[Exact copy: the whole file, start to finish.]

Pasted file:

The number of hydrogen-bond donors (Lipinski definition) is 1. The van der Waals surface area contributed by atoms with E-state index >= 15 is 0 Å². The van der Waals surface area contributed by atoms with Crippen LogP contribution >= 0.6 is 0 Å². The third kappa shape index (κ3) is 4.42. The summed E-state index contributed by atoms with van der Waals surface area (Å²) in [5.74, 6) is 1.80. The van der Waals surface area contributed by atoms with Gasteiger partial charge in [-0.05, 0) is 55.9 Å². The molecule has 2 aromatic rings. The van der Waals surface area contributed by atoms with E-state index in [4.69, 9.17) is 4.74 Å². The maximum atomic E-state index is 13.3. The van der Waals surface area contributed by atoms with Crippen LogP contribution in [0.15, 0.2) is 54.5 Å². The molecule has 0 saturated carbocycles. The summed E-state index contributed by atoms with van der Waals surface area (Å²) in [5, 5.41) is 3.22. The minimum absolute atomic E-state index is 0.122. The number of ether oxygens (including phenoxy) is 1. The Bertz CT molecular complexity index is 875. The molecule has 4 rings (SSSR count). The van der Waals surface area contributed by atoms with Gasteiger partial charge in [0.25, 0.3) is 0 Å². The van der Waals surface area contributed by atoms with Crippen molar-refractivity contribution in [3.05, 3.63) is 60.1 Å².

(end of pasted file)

The number of hydrogen-bond donors (Lipinski definition) is 1. The van der Waals surface area contributed by atoms with E-state index >= 15 is 0 Å². The van der Waals surface area contributed by atoms with Crippen LogP contribution >= 0.6 is 0 Å². The third kappa shape index (κ3) is 4.42. The summed E-state index contributed by atoms with van der Waals surface area (Å²) in [5.74, 6) is 1.80. The van der Waals surface area contributed by atoms with Gasteiger partial charge in [-0.05, 0) is 55.9 Å². The molecule has 2 aromatic rings. The van der Waals surface area contributed by atoms with E-state index in [4.69, 9.17) is 4.74 Å². The maximum atomic E-state index is 13.3. The van der Waals surface area contributed by atoms with Crippen LogP contribution in [0.15, 0.2) is 54.5 Å². The molecule has 0 saturated carbocycles. The summed E-state index contributed by atoms with van der Waals surface area (Å²) in [5, 5.41) is 3.22. The minimum absolute atomic E-state index is 0.122. The number of ether oxygens (including phenoxy) is 1. The Bertz CT molecular complexity index is 875. The molecule has 4 rings (SSSR count). The van der Waals surface area contributed by atoms with Gasteiger partial charge in [0.25, 0.3) is 0 Å². The van der Waals surface area contributed by atoms with Crippen molar-refractivity contribution in [3.05, 3.63) is 60.1 Å².